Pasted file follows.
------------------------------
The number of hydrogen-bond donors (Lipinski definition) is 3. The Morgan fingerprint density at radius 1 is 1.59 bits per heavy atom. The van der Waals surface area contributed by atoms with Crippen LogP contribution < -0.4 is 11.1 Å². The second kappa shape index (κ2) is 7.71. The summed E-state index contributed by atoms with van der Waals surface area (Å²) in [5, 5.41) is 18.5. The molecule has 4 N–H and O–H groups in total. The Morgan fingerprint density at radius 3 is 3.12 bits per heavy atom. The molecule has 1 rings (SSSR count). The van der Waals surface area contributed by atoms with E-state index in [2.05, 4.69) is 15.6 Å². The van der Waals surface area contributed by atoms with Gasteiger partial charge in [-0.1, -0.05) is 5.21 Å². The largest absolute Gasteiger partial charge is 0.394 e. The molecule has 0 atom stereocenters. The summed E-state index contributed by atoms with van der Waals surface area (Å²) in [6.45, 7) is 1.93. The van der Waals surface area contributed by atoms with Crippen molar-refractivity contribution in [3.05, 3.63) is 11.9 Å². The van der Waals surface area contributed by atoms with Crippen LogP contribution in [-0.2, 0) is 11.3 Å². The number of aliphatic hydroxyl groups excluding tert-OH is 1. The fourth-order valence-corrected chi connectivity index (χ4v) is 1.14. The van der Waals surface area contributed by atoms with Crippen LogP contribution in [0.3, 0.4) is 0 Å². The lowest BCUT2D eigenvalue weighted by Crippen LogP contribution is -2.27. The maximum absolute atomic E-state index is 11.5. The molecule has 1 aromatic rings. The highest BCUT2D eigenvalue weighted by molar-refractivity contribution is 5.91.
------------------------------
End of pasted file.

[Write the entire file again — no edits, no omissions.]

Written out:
The number of hydrogen-bond donors (Lipinski definition) is 3. The Morgan fingerprint density at radius 1 is 1.59 bits per heavy atom. The van der Waals surface area contributed by atoms with Crippen LogP contribution < -0.4 is 11.1 Å². The second kappa shape index (κ2) is 7.71. The summed E-state index contributed by atoms with van der Waals surface area (Å²) in [5, 5.41) is 18.5. The molecule has 4 N–H and O–H groups in total. The Morgan fingerprint density at radius 3 is 3.12 bits per heavy atom. The molecule has 1 rings (SSSR count). The van der Waals surface area contributed by atoms with E-state index in [2.05, 4.69) is 15.6 Å². The van der Waals surface area contributed by atoms with Gasteiger partial charge in [-0.1, -0.05) is 5.21 Å². The largest absolute Gasteiger partial charge is 0.394 e. The molecule has 0 atom stereocenters. The summed E-state index contributed by atoms with van der Waals surface area (Å²) in [6.45, 7) is 1.93. The van der Waals surface area contributed by atoms with Crippen molar-refractivity contribution in [3.05, 3.63) is 11.9 Å². The van der Waals surface area contributed by atoms with Crippen LogP contribution in [-0.2, 0) is 11.3 Å². The number of aliphatic hydroxyl groups excluding tert-OH is 1. The fourth-order valence-corrected chi connectivity index (χ4v) is 1.14. The van der Waals surface area contributed by atoms with Crippen LogP contribution in [0.3, 0.4) is 0 Å². The lowest BCUT2D eigenvalue weighted by Crippen LogP contribution is -2.27. The maximum absolute atomic E-state index is 11.5. The molecule has 1 aromatic rings. The highest BCUT2D eigenvalue weighted by molar-refractivity contribution is 5.91.